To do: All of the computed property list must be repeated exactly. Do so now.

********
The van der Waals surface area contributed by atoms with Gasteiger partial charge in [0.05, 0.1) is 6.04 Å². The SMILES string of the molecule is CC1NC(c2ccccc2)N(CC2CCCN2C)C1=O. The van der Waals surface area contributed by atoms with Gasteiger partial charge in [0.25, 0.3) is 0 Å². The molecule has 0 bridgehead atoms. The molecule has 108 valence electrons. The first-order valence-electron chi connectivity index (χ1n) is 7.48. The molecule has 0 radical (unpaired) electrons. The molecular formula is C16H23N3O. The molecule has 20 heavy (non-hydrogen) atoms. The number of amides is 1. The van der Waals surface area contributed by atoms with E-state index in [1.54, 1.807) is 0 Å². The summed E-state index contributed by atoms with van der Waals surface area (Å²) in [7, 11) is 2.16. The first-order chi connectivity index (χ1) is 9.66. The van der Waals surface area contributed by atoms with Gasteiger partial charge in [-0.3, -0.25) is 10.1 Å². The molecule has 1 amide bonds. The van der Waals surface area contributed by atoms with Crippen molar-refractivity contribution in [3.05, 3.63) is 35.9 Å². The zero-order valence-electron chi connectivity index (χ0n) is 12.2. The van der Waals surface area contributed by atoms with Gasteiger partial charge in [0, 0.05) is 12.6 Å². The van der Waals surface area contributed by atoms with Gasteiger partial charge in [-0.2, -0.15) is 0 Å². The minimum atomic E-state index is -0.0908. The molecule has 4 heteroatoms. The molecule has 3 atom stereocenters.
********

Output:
The van der Waals surface area contributed by atoms with Gasteiger partial charge in [0.05, 0.1) is 6.04 Å². The SMILES string of the molecule is CC1NC(c2ccccc2)N(CC2CCCN2C)C1=O. The van der Waals surface area contributed by atoms with Gasteiger partial charge in [0.25, 0.3) is 0 Å². The molecule has 0 bridgehead atoms. The molecule has 108 valence electrons. The first-order valence-electron chi connectivity index (χ1n) is 7.48. The molecule has 0 radical (unpaired) electrons. The molecular formula is C16H23N3O. The molecule has 20 heavy (non-hydrogen) atoms. The number of amides is 1. The van der Waals surface area contributed by atoms with E-state index in [1.54, 1.807) is 0 Å². The summed E-state index contributed by atoms with van der Waals surface area (Å²) in [7, 11) is 2.16. The first-order chi connectivity index (χ1) is 9.66. The van der Waals surface area contributed by atoms with Gasteiger partial charge in [-0.3, -0.25) is 10.1 Å². The molecule has 1 amide bonds. The van der Waals surface area contributed by atoms with Crippen molar-refractivity contribution in [3.05, 3.63) is 35.9 Å². The zero-order valence-electron chi connectivity index (χ0n) is 12.2. The van der Waals surface area contributed by atoms with Gasteiger partial charge in [0, 0.05) is 12.6 Å². The van der Waals surface area contributed by atoms with Gasteiger partial charge in [-0.2, -0.15) is 0 Å². The minimum atomic E-state index is -0.0908. The molecule has 4 heteroatoms. The molecule has 3 atom stereocenters.